3 Tips for Preparing to Buy a Home With Your Partner
Making the decision to buy a home is exciting, scary, and a bit overwhelming when you’re on your own. Purchasing a home with your partner further changes the dynamic of the buying process. While having a supportive partner to navigate the stressful parts is helpful, making both parties happy with the buying decision will likely require compromise.
If you think you’re ready to take the next step and make this joint purchase together, here are a few things you need to consider.
1. Talk About the Financial Stuff
Finances are the first thing you should be talking about before you start looking for a home. Both parties must be transparent about their finances, goals, and how much they can or want to spend. This is especially important for couples who aren’t married or who plan to split costs down the middle.
When purchasing a home, your lender will conduct income verification to determine how much loan you qualify for. You and your partner should have already the needed information at the ready before filling out an application.
In addition, both you and your partner will want to take the following steps:
Check Your Credit Scores
Not all lenders use the same credit scoring system, but it’s helpful to have at least a baseline of where your credit scores sit. The two best-known credit scoring models are FICO and VantageScore. While Credit Sesame or Credit Karma will provide credit scores for free, their results may not be as accurate as you need. You may want to consider paying to see your credit scores through one of the three major credit reporting bureaus.
Knowing your credit scores will help you determine how likely you are to get approved and what terms you could qualify for. With some loans (e.g., an FHA loan), borrowers can get away with credit scores as low as 580. However, you’ll qualify for much better rates with credit scores north of 660.
Consider Debt-to-Income Ratio
How much of your monthly income goes toward paying debt? Most lenders only offer mortgages to borrowers with a debt-to-income ratio of 36% or lower (meaning debt repayment consumes 36% or less of your monthly income). While some lenders will allow a DTI of up to 43%, it’s better to have more budgetary wiggle room in case of emergencies.
Figure Out a Budget
Speaking of budgets, how much do you want to spend monthly on your mortgage payment? Remember that if you can’t put down at least 20% of the home’s purchase price, you’ll have to pay monthly for private mortgage insurance. You should also factor in property taxes and homeowners insurance costs.
Set a budget before you get prequalified for a loan. Sometimes, a lender will offer you more than you think you can afford. While taking advantage of the extra funds is tempting, having a budget beforehand can keep you from taking on overly burdensome debt.
2. Take Legal Considerations Into Account
When discussing your home-buying prospects, be clear about who will be on the home’s title and who will be on the loan. The legal ramifications of these details can be vital if something goes wrong with your relationship.
The most important thing to note is that the mortgage loan does not determine property ownership. The title of the home does. One party could be financially responsible for the house but have no ownership rights if their name isn’t included on the title.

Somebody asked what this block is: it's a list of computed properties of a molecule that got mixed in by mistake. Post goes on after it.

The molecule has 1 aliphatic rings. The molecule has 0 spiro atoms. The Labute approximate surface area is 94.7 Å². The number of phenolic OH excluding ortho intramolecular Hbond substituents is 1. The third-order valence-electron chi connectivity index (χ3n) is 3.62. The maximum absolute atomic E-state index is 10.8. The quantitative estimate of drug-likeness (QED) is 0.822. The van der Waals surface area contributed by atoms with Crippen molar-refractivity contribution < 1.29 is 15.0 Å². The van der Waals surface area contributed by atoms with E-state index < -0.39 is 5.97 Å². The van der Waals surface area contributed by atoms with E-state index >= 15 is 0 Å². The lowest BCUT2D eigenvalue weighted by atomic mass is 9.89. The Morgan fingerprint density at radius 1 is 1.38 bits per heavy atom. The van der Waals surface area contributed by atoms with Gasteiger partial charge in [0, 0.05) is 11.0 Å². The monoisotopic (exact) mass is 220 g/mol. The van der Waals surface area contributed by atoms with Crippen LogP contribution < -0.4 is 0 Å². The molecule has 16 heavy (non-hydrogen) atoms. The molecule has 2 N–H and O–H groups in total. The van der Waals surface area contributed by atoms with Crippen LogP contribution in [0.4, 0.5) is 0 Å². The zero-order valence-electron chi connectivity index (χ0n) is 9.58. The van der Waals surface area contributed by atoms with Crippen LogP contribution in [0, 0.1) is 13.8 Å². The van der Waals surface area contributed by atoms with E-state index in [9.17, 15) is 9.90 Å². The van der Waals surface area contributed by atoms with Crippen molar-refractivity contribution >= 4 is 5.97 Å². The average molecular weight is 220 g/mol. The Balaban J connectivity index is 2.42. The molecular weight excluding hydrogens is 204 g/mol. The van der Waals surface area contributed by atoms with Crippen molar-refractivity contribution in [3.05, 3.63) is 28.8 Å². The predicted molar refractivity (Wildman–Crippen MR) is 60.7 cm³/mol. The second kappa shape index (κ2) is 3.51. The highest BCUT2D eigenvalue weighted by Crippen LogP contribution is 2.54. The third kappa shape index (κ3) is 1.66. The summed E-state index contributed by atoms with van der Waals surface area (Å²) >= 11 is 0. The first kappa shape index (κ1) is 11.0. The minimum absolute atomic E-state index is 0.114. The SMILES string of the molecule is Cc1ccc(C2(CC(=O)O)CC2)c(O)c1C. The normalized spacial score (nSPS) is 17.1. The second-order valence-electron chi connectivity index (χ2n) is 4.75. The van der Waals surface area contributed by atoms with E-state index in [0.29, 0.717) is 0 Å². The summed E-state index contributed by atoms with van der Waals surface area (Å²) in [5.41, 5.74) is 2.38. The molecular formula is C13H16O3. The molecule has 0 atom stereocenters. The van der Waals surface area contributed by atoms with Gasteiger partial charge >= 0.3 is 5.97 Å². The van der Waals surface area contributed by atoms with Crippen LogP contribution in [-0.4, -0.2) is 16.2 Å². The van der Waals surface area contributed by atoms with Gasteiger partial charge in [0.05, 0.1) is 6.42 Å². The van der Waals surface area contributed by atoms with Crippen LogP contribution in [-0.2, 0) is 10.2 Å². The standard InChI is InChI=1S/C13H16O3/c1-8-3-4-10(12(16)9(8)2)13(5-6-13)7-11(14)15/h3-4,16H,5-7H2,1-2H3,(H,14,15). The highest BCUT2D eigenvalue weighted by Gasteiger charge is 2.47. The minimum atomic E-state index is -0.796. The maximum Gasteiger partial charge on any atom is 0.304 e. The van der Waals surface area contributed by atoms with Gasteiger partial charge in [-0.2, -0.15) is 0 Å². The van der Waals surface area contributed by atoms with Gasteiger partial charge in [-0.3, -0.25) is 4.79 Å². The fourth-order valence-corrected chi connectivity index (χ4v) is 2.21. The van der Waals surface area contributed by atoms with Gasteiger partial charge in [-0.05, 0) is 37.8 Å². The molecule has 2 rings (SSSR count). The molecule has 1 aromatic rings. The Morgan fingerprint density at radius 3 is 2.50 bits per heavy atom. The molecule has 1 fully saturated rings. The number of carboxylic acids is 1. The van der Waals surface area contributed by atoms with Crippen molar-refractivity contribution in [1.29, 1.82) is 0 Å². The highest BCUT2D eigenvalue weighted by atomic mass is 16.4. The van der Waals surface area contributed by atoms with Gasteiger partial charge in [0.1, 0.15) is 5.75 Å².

Put Things in Writing
Unmarried couples often opt for joint tenancy, which offers 50/50 rights to the house. You should also consider what could happen to the property if one party dies. While these topics are uncomfortable, it’s essential to make sure you’re both in agreement before moving forward.
Consider creating a cohabitation agreement. While it doesn’t sound very romantic, having a written agreement before you tie yourself together financially can protect both parties. Nobody goes into a relationship thinking the worst, but life happens, and it’s always better to be prepared. Your agreement should include who pays what bills (what percentage of rent, utilities, food, etc.) and how property will be divided if you split.
Don’t Forget Taxes
Homeowners may use the mortgage interest tax deduction each year. However, only one person can use the interest as a deduction. So if you’re unmarried or not filing joint taxes, you’ll need to figure out who would benefit the most from the deduction.
3. Be Clear on What Is Essential
Buying a home is the largest purchase most Americans ever make. If you’re going to spend hundreds of thousand dollars on a place to live, you both want to be happy with your choice. As with all major life choices partners make, compromise is vital.
There’s one activity that can help get you both to the same place. Make a list of your five biggest priorities for a home and rank them from least to most important. For example, how important is the specific neighborhood you want to live in? What about the size or style of the house? Access to schools? Proximity to major highways?
Once you both have a list, compare your rankings. That will help you figure out how both parties can get at least some of what they want most in their house.
Look Before You Leap Into Homeownership
While buying a home is exciting, it’s a big financial commitment. Make sure you take the time to have serious conversations about your finances and expectations beforehand. By taking this time to ensure you’re both ready for the investment, you’ll increase your chances of finding home sweet home.